The same day, a group of First Nations men were forced to participate in a reenactment of the First Fleet landing in Sydney. According to the National Museum of Australia, they had been brought in from the rural town of Menindee and locked in stables at Redfern Police Barracks prior to the event: "On the day itself, they were made to run up the beach away from the British - an inaccurate version of events. Film footage of the re-enactment clearly shows that the men were not willing participants."


5. The largest protest over January 26 was held 32 years ago.

In 1988, Bicentenary celebrations were held around Australia. There were concerts, a commercial featuring famous Australians singing about celebrating "the creation of a nation", a reenactment of the landing of the First Fleet and colonisation, and a convoy of tall ships that sailed down the coast into Sydney Harbour. Two million people lined the Sydney foreshore to watch.

But those onlookers weren't the only mass gathering that day. The event was countered by a protest of 40,000 people who marched through Sydney calling for land rights for First Nations people and highlighting the complete erasure of their voices and history during the celebrations.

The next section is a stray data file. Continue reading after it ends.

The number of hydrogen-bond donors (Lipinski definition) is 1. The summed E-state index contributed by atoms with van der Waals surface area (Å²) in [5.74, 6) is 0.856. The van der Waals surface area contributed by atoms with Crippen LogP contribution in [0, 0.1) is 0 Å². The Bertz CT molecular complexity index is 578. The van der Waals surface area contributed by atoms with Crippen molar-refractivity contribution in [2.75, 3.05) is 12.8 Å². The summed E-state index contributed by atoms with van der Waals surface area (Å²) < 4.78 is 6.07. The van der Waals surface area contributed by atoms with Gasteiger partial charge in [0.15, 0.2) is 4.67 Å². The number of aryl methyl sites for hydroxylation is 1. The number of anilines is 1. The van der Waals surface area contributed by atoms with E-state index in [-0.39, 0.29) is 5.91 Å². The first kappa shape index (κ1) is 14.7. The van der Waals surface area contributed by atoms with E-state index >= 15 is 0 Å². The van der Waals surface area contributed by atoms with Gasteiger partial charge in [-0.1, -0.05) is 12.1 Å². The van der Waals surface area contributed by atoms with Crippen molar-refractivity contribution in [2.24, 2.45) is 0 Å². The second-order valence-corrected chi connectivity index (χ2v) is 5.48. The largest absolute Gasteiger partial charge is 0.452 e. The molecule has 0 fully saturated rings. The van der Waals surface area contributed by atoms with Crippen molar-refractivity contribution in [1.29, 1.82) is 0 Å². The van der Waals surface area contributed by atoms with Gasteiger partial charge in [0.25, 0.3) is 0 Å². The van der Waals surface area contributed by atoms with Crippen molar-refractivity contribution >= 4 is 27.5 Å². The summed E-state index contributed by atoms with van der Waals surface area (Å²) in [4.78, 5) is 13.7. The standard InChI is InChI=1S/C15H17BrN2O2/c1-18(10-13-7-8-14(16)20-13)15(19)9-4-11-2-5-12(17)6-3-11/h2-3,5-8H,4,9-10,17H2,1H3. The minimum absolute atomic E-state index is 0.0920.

Protestors outside NSW Parliament House on January 26, 1988. Image: Getty. 


Several prominent First Nations leaders and activists spoke, including Gary Foley (co-founder of the Aboriginal Tent Embassy outside Parliament House), who said, "It's so magnificent to see Black and white Australians together in harmony. This is what Australia could and should be like."

At the time, it was the largest demonstration in Australia since the anti-Vietnam War protests of 1970/71.

6. Most Australians associate Australia Day with... a holiday.

A McNair yellowSquares national poll commissioned by The Guardian in 2017 found that 68 per cent of Australians felt positive about Australia Day. But the same poll also hinted to a possible explanation for why...

The three words most identified by respondents as associated with "Australia Day" - barbecue, celebration and holiday.

For First Nations people, none of those were ranked among the top three. Theirs, instead...

Invasion, survival and murder.

Feature Image: Getty.